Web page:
It is one thing for a journalist to let his subject reveal himself, in his own words and terms, and let readers make up their minds. But there is plenty of room between that and an uncritical, almost credulous approach to a story. You don't even have to fight over whether the communications strategy surrounding the negotiations over the Iran nuclear deal deserves pride of place over the, you know, actual diplomacy. Just look, for instance, at Rhodes's critique of the press covering foreign policy. "The average reporter we talk to is 27 years old, and their only reporting experience consists of being around political campaigns. That's a sea change. They literally know nothing." This from someone who has been writing speeches for Obama since he was in his late 20s, and surely understands that age and insight can have a nonlinear relationship. Yet, the only word that Samuels is able to summon to describe Rhodes's own lack of the usual credentials for his lofty position? "Startling."
The absurdity and self-absorption of some of the quotes and anecdotes are a lot to take. Like when Rhodes describes himself as an "individual who finds himself negotiating both vast currents of history and a very specific kind of power dynamics." As Obama once said to Richard Holbrooke when the diplomat spoke in overly dramatic tones about Obama's policy decisions in Afghanistan: "Do people really talk like that?" (Apparently they do. Even "the master shaper and retailer of Obama's foreign-policy narratives.")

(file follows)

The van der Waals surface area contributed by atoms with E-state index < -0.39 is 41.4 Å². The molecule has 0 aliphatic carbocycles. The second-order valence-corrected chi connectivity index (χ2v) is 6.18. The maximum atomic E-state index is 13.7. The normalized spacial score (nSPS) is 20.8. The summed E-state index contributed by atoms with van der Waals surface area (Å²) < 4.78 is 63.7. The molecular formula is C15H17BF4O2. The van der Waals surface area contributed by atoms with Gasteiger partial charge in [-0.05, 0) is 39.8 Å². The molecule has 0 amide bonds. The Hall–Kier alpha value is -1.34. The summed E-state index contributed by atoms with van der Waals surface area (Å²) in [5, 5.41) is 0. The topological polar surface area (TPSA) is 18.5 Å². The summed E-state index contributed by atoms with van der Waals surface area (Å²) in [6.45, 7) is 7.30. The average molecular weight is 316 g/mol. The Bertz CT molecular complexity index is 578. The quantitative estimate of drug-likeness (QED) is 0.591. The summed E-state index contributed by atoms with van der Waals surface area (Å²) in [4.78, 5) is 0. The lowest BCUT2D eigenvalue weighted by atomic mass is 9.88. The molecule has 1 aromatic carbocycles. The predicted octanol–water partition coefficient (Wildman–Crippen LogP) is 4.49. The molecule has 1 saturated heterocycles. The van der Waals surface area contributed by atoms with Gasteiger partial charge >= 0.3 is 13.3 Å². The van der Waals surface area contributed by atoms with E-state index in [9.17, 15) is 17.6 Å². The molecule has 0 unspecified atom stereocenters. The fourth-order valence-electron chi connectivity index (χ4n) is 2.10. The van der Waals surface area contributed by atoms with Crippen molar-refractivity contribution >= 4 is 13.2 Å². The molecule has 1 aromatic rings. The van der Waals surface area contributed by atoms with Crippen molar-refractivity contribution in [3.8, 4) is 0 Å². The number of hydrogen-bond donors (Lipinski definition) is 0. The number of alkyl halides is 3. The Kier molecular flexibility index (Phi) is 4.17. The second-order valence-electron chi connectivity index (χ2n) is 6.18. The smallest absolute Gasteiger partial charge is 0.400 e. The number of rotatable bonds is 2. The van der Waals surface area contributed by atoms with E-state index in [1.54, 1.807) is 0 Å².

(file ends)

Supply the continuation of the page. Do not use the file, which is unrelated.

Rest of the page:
Or, in my favorite moment in the profile, when Samuels reports on Rhodes's daily commute to work. "When his wife takes the car," the journalist writes, "he rides the bus, which offers him a touch of the anonymity he craves." What? First, Rhodes is not exactly monopolizing the cover of US Weekly; I doubt he is getting mobbed walking around the District or around what Samuels describes without a trace of irony as Rhodes's "unpretentious Washington neighborhood." Second, wouldn't taking your car render you more anonymous than taking the bus, where other people might actually see you? No, the bus is a metaphor for the common touch – that of a man who can take a break from navigating history's vast currents to avail himself of public transportation.
The essay makes much of the "mind meld" between Rhodes and Obama. "Nearly everyone I spoke to about Rhodes used the phrase 'mind meld' verbatim, some with casual assurance and others in the hushed tones that are usually reserved for special insights," Samuels reports. But the journalistic trope of the master wordsmith channeling his political boss is an old one – almost as old as that of the journalist profiling a subject with such admiration that he loses perspective.
There was more than one mind meld in this story.